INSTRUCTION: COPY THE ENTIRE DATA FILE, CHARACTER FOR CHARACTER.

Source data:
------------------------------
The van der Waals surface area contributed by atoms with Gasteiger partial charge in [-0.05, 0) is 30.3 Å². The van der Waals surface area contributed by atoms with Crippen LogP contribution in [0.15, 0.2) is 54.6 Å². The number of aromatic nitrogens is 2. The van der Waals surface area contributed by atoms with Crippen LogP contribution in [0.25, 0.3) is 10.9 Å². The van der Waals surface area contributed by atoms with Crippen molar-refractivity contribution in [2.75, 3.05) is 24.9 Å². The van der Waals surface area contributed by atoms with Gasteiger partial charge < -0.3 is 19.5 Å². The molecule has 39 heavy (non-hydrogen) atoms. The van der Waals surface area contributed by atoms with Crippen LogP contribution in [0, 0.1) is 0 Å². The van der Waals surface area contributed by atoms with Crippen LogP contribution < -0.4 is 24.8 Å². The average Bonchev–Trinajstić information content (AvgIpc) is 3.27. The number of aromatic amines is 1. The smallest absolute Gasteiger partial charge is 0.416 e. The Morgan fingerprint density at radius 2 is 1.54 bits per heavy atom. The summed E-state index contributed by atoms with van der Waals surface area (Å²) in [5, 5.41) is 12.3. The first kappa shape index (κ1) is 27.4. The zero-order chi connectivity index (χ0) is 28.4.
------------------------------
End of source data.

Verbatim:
The van der Waals surface area contributed by atoms with Gasteiger partial charge in [-0.05, 0) is 30.3 Å². The van der Waals surface area contributed by atoms with Crippen LogP contribution in [0.15, 0.2) is 54.6 Å². The number of aromatic nitrogens is 2. The van der Waals surface area contributed by atoms with Crippen LogP contribution in [0.25, 0.3) is 10.9 Å². The van der Waals surface area contributed by atoms with Crippen molar-refractivity contribution in [2.75, 3.05) is 24.9 Å². The van der Waals surface area contributed by atoms with Gasteiger partial charge < -0.3 is 19.5 Å². The molecule has 39 heavy (non-hydrogen) atoms. The van der Waals surface area contributed by atoms with Crippen LogP contribution in [0, 0.1) is 0 Å². The van der Waals surface area contributed by atoms with Crippen LogP contribution < -0.4 is 24.8 Å². The average Bonchev–Trinajstić information content (AvgIpc) is 3.27. The number of aromatic amines is 1. The smallest absolute Gasteiger partial charge is 0.416 e. The Morgan fingerprint density at radius 2 is 1.54 bits per heavy atom. The summed E-state index contributed by atoms with van der Waals surface area (Å²) in [5, 5.41) is 12.3. The first kappa shape index (κ1) is 27.4. The zero-order chi connectivity index (χ0) is 28.4.